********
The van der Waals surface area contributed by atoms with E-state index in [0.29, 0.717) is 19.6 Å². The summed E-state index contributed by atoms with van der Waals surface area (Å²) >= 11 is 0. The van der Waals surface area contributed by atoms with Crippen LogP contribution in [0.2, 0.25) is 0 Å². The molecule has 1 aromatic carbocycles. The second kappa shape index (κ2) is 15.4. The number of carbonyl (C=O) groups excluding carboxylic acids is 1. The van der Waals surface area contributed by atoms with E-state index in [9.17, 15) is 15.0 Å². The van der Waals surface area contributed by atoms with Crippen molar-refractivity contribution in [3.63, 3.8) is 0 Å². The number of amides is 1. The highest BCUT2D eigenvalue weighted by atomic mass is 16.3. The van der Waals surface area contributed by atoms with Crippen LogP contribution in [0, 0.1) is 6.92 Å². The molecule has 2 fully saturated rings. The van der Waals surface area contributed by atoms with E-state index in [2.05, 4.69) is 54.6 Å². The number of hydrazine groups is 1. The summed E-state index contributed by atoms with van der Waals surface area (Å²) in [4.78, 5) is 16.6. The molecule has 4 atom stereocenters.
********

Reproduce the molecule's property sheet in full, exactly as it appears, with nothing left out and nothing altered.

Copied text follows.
The van der Waals surface area contributed by atoms with E-state index in [0.29, 0.717) is 19.6 Å². The summed E-state index contributed by atoms with van der Waals surface area (Å²) >= 11 is 0. The van der Waals surface area contributed by atoms with Crippen LogP contribution in [0.2, 0.25) is 0 Å². The molecule has 1 aromatic carbocycles. The second kappa shape index (κ2) is 15.4. The number of carbonyl (C=O) groups excluding carboxylic acids is 1. The van der Waals surface area contributed by atoms with E-state index in [9.17, 15) is 15.0 Å². The van der Waals surface area contributed by atoms with Crippen molar-refractivity contribution in [3.63, 3.8) is 0 Å². The number of amides is 1. The highest BCUT2D eigenvalue weighted by atomic mass is 16.3. The van der Waals surface area contributed by atoms with Crippen LogP contribution in [0, 0.1) is 6.92 Å². The molecule has 2 fully saturated rings. The van der Waals surface area contributed by atoms with E-state index in [2.05, 4.69) is 54.6 Å². The number of hydrazine groups is 1. The summed E-state index contributed by atoms with van der Waals surface area (Å²) in [4.78, 5) is 16.6. The molecule has 4 atom stereocenters.